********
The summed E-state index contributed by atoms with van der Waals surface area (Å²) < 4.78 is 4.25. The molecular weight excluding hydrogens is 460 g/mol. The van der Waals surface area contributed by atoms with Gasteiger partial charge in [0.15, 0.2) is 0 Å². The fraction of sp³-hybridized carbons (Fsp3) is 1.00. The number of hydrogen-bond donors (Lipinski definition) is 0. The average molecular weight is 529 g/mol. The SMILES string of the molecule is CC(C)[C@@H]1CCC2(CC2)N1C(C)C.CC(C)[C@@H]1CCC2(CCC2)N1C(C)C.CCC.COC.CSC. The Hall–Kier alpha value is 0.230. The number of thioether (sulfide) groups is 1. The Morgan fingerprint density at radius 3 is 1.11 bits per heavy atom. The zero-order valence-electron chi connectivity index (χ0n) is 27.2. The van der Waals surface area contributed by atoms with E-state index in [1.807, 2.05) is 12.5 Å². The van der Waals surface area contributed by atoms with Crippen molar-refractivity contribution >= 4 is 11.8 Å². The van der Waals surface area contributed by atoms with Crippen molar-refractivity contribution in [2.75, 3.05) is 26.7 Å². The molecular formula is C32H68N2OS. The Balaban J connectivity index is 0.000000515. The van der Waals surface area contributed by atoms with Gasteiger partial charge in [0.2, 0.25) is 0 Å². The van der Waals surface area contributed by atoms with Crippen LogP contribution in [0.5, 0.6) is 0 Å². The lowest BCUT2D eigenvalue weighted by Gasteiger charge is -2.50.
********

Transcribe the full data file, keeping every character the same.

The summed E-state index contributed by atoms with van der Waals surface area (Å²) < 4.78 is 4.25. The molecular weight excluding hydrogens is 460 g/mol. The van der Waals surface area contributed by atoms with Gasteiger partial charge in [0.15, 0.2) is 0 Å². The fraction of sp³-hybridized carbons (Fsp3) is 1.00. The number of hydrogen-bond donors (Lipinski definition) is 0. The average molecular weight is 529 g/mol. The SMILES string of the molecule is CC(C)[C@@H]1CCC2(CC2)N1C(C)C.CC(C)[C@@H]1CCC2(CCC2)N1C(C)C.CCC.COC.CSC. The Hall–Kier alpha value is 0.230. The number of thioether (sulfide) groups is 1. The Morgan fingerprint density at radius 3 is 1.11 bits per heavy atom. The zero-order valence-electron chi connectivity index (χ0n) is 27.2. The van der Waals surface area contributed by atoms with E-state index in [1.807, 2.05) is 12.5 Å². The van der Waals surface area contributed by atoms with Crippen molar-refractivity contribution >= 4 is 11.8 Å². The van der Waals surface area contributed by atoms with Crippen molar-refractivity contribution in [2.75, 3.05) is 26.7 Å². The molecular formula is C32H68N2OS. The Balaban J connectivity index is 0.000000515. The van der Waals surface area contributed by atoms with Gasteiger partial charge in [0.2, 0.25) is 0 Å². The van der Waals surface area contributed by atoms with Crippen LogP contribution in [0.5, 0.6) is 0 Å². The lowest BCUT2D eigenvalue weighted by Gasteiger charge is -2.50.